Dan English's BI Blog

Welcome to my random thoughts in regards to Business Intelligence, databases, and other technologies

How to: Build a SQL Server Dashboard with Power BI Desktop

Posted by denglishbi on August 25, 2015

Just last month Microsoft released the new Power BI which included a new self-service BI application called Power BI Desktop. I introduced this when it was first launched in the following blog posts – Power BI Desktop Install Experience & Publish Feature! and Ready, Set, and Go! PowerBI.com, Power BI Desktop, and Pyramid Analytics Alliance. A few weeks ago I was exploring some new uses for this application and the first one I tried out was to create a SQL Server Dashboard that would provide some information about my local SQL Server instance running on my laptop. Let’s take a look at the final result –

PowerBI_SQLDashboard'

Here we can see that I included the SQL Server logo, the name of my machine, the version and build number of SQL Server I am running, and then some information about the databases – the count, sizes, types, last backup, recovery model, and file information.

Now let’s take a quick look at how this was built. First thing you will need to download and install the Power BI Desktop application. It appears that since the initial release the application has already been updated a few times, latest build version is 2.26.4128.403 and it was released on August 20, 2015. The application is available in both 32 and 64-bit versions.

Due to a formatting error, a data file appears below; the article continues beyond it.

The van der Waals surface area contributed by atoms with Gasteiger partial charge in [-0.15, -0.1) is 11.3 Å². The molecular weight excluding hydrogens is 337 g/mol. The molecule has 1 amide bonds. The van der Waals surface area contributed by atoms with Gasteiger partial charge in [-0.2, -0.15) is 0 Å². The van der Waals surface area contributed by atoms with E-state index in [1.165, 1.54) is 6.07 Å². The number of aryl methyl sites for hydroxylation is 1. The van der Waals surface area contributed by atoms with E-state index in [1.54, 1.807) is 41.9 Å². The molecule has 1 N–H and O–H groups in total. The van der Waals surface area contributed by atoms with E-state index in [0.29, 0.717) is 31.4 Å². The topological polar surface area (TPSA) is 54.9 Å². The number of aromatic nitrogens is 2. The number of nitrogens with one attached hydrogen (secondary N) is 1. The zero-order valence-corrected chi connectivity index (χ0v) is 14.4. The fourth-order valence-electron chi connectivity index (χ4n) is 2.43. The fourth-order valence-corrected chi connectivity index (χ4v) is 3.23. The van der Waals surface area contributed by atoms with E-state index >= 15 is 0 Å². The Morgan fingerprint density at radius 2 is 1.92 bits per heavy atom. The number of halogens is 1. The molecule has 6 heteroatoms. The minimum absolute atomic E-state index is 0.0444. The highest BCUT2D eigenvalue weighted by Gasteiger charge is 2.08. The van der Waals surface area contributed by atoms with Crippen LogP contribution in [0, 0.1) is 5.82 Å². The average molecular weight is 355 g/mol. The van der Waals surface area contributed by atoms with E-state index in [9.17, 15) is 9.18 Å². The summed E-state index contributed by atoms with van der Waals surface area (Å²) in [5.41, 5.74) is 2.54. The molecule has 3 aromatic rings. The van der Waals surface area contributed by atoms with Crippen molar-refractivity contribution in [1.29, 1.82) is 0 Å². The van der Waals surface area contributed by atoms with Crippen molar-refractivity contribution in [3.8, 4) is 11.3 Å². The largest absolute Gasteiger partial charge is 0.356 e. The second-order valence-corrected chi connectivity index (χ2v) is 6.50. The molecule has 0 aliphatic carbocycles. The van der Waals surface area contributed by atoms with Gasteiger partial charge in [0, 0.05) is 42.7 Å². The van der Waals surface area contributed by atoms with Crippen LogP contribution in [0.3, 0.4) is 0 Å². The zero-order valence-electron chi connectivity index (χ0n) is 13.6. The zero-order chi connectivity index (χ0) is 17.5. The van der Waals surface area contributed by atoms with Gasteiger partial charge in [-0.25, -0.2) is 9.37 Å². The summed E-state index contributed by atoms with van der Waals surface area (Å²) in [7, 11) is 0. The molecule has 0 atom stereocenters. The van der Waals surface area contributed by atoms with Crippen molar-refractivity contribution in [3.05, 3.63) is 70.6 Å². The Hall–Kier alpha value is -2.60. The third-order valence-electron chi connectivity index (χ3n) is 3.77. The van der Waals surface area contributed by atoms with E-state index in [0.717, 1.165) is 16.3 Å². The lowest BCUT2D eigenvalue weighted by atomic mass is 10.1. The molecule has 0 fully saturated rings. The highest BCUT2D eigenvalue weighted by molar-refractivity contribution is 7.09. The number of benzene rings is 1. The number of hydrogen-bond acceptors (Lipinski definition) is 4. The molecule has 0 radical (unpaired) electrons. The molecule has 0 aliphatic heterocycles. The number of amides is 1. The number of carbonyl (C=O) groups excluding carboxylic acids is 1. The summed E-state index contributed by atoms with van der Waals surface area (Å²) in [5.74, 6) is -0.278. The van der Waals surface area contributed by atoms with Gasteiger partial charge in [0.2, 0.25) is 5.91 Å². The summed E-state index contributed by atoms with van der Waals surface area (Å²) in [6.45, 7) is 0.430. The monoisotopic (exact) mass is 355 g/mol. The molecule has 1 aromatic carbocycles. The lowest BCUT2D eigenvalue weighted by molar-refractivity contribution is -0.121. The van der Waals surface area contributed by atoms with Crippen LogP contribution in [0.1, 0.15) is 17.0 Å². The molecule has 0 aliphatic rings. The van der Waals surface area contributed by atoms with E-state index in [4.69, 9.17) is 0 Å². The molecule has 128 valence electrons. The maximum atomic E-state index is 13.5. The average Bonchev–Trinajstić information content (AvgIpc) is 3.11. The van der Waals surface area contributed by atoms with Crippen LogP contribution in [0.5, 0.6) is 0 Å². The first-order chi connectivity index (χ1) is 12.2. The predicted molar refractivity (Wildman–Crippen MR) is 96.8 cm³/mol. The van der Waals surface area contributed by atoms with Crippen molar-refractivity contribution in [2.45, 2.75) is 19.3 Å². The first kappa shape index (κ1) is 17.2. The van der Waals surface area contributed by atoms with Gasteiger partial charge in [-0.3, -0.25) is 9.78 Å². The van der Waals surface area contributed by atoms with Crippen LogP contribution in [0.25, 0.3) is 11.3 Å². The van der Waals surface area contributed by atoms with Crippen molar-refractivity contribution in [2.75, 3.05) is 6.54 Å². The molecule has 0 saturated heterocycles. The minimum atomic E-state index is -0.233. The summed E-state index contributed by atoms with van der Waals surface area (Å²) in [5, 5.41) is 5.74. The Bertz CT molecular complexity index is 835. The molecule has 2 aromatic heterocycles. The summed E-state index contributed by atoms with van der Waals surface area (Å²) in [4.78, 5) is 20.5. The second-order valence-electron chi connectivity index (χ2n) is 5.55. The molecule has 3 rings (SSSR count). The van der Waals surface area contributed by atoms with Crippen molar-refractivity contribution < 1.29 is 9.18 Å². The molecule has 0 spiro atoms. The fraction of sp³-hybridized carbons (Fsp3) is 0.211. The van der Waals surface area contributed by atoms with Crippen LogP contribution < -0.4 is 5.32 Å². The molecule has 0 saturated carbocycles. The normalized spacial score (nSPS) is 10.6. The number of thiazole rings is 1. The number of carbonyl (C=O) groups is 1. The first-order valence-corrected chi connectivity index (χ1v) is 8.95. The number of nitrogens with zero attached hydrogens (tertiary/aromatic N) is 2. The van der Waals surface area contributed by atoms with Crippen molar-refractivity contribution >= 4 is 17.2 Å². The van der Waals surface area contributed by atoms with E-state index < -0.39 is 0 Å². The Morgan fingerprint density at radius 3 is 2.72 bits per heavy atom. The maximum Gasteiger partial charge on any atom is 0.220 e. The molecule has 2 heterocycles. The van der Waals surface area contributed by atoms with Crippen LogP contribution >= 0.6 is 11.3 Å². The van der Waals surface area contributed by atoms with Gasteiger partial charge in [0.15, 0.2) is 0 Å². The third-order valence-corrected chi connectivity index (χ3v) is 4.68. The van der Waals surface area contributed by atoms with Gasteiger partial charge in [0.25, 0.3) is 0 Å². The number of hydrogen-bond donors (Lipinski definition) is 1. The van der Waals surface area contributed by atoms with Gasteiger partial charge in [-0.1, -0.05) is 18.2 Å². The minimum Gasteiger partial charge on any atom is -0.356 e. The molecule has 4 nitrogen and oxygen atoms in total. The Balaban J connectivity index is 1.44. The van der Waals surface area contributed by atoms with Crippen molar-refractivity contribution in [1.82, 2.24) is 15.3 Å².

Once you have the application downloaded, installed, and started up, the first thing we will want to do is get some data. You can either click on the Get Data on the Getting Started screen when you open the application or in the Ribbon you can click on Get Data and then SQL Server.

image

Then enter in your server name and provide the query to get the information. In this case the query will be running against the master database and the query will be the following:

SELECT @@servername ServerName,
@@version SQLVersion,
sdb.NAME DatabaseName,
sdb.create_date CreateDateTime,
sdb.compatibility_level CompatibilityLevel,
sdb.collation_name CollationName,
sdb.recovery_model_desc RecoveryModel,
Max(bus.backup_finish_date) AS LastBackUpTime,
size.sizeinmb DatabaseSize,
CASE
WHEN sdb.database_id < 5 THEN ‘System’
ELSE ‘User’
END DatabaseType
FROM sys.databases sdb
LEFT OUTER JOIN msdb.dbo.backupset bus
ON bus.database_name = sdb.NAME
INNER JOIN (SELECT [DatabaseName] = Db_name(database_id),
[Type] = CASE
WHEN type_desc = ‘ROWS’ THEN ‘Data File(s)’
WHEN type_desc = ‘LOG’ THEN ‘Log File(s)’
ELSE type_desc
END,
[SizeinMB] = Cast(( ( Sum(size) * 8 ) / 1024.0 ) AS
DECIMAL(18, 2))
FROM sys.master_files
GROUP BY grouping sets ( ( Db_name(database_id), type_desc )
, ( Db_name(database_id) ) )) size
ON sdb.NAME = size.databasename
AND size.type IS NULL
GROUP BY sdb.NAME,
sdb.create_date,
sdb.compatibility_level,
sdb.collation_name,
sdb.recovery_model_desc,
size.sizeinmb,
sdb.database_id

Once the query has been populated to create the data we clean it up a little bit by splitting some columns, changing data types, renaming the columns to be more user friendly, and provide a name for the data query.

image

We can then close this query and add more, in this case we have another query that will provide the information about the files associated with each database. The query we are going to use was actually used in the first query and was from the following post located here:

SELECT [DatabaseName] = Db_name(database_id),

[Type] = CASE

WHEN type_desc = ‘ROWS’ THEN ‘Data File(s)’

WHEN type_desc = ‘LOG’ THEN ‘Log File(s)’